You cannot turn on the news these days without hearing about another ransomware attack. Last week, the Conti ransomware gang targeted the Broward County Public Schools and demanded a shocking $40 million ransom.
Why Broward County?
Broward County Public Schools is massive. It is the sixth largest in the nation and the second-largest school district in Florida. Large equals money which is why the Conti gang targeted them. They operate on an annual budget of $4 billion and serve 261,000 underaged students along with 110,000 adult students.
The hackers encrypted the school’s systems weeks ago and then threatened to expose personal information for students, teachers, and employees. The schools announced to parents on March 7 that they were experiencing a computer outage, but clearly, it was much more severe than that.
The story was first covered by DataBreaches.net, who disclosed that among the stolen information were student social security numbers, names, birthdates, and home addresses for staff and students. All of this is very dangerous in the hands of cybercriminals. Anyone included in that mix could become the victim of identity theft or fraud.
Databreaches.net reported that “Earlier this month, Broward County Schools disclosed a cyberattack that sounded pretty serious. But there did not seem to be any follow-up in the media or on their website to explain exactly what had happened and with what impact. Broward County Public Schools Now threat actors have leaked what appear to be ransom negotiations with the district.”
How Has Broward County Responded?
According to SC Magazine “Broward County Public Schools Thursday released a statement saying it hired a cybersecurity firm to investigate and remediate the attack. The district also said it did not intend to pay the ransom and underscored that it was “not aware of any student or employee personal data that has been compromised as a result of the incident.”
The hackers posted a message revealing that they were willing to negotiate the ransom, “The good news is that we are businessmen,” the text message from the hackers said. “We want to receive ransom for everything that needs to be kept secret, and don’t want to ruin your reputation. The amount at which we are ready to meet you and keep everything as collateral is $40,000,000.”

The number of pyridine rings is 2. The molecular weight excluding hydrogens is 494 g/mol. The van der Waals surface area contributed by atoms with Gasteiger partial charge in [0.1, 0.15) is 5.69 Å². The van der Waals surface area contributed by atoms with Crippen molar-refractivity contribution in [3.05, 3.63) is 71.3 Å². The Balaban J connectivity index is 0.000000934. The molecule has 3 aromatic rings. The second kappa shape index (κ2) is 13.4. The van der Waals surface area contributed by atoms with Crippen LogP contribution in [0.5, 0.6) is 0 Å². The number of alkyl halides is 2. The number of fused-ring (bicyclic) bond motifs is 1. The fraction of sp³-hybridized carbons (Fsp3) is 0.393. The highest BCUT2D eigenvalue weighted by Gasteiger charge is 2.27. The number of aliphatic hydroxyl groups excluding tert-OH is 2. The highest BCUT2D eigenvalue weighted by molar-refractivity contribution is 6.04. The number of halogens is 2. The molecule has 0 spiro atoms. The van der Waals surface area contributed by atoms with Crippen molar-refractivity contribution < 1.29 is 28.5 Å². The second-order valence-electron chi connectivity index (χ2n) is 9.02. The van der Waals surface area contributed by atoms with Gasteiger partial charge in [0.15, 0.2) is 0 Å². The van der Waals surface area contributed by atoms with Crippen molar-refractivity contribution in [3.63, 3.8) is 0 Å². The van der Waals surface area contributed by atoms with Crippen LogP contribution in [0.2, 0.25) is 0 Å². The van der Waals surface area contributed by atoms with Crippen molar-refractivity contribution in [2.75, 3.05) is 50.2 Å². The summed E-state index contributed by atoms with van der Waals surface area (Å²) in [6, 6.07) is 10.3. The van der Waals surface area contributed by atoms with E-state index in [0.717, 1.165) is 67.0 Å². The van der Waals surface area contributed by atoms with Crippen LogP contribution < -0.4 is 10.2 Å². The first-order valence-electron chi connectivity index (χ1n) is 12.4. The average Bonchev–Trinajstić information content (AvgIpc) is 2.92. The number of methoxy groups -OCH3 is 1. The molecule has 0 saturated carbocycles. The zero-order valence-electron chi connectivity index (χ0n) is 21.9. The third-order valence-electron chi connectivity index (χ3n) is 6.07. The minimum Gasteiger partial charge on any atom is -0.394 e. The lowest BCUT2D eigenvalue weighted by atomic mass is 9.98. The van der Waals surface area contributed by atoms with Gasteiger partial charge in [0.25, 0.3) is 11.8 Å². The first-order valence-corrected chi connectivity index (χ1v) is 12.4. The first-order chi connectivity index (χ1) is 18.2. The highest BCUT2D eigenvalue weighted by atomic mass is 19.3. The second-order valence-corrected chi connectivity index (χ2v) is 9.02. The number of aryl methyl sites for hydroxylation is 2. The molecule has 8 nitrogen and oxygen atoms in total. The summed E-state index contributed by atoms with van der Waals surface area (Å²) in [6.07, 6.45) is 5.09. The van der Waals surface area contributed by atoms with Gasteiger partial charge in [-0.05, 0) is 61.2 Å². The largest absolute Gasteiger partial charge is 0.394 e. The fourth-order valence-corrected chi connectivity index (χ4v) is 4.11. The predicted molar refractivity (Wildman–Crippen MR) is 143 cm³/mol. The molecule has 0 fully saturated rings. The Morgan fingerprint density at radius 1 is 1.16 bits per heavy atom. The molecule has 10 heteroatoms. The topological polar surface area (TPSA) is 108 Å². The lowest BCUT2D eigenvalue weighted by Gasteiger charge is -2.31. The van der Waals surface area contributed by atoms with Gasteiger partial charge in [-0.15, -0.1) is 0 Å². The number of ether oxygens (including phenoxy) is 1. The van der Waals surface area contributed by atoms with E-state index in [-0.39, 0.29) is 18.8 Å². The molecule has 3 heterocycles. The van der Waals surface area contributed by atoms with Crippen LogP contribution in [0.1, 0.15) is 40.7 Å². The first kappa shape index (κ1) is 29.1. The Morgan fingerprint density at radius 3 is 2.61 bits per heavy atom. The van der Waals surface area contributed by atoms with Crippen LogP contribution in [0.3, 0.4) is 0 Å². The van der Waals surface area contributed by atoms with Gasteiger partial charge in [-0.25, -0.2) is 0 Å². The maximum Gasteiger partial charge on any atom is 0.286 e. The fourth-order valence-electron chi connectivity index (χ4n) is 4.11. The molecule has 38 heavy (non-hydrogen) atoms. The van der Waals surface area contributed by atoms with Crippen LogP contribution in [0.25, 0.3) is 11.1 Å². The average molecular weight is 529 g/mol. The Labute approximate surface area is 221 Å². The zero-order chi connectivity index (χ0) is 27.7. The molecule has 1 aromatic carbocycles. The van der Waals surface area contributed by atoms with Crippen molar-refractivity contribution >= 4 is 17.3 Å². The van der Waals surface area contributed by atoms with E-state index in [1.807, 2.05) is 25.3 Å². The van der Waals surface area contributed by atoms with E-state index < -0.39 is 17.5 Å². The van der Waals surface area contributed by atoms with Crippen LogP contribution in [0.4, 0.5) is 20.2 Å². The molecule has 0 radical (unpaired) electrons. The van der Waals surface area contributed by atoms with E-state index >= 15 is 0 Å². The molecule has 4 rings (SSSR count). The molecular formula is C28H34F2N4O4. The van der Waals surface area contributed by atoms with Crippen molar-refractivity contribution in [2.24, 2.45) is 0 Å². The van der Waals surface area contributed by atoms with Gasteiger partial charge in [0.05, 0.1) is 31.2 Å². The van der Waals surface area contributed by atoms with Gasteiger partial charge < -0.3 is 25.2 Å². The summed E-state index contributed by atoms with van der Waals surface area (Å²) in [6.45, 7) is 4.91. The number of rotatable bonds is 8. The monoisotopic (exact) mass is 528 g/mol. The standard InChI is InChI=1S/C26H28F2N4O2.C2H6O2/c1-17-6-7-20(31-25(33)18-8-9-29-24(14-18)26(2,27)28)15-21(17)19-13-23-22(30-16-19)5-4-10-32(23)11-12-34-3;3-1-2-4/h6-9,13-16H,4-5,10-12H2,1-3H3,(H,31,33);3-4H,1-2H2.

After a few back-and-forth negotiations, they lowered the figure to $10 million, still an outrageous sum of money.
Education Hit Hard
Along with Broward County Public Schools, various other educational institutions were hit with similar attacks. Some of the victims include the University of Maryland, Baltimore Campus (UMBC); the University of California, Merced; the University of Colorado; and the University of Miami. Reports claim that the Clop ransomware gang was responsible for most of these attacks.
Threat assessors have discovered that many of these attacks trace back to an Accellion FTA breach and have spider webbed out to its associates and customers.
The University of Utah suffered an attack and paid a ransom of more than $450,000 to protect the privacy of those involved. Michigan State, on the other hand, refused to pay hackers any ransom after their attack.
To Pay or Not to Pay
It’s hard to know which is the best course of action. Some victims feel it’s better to pay the ransom and take the chance that the information may still be at risk. Others refuse to negotiate with terrorists. Officials claim it sets a bad example and only encourages more of these types of attacks.
One thing that is not in question is that schools and corporations need to invest in better security so that these incidents do not keep happening. Hackers are only ramping up more; they aren’t going away. The solution is better security and a focus on the privacy of personal information.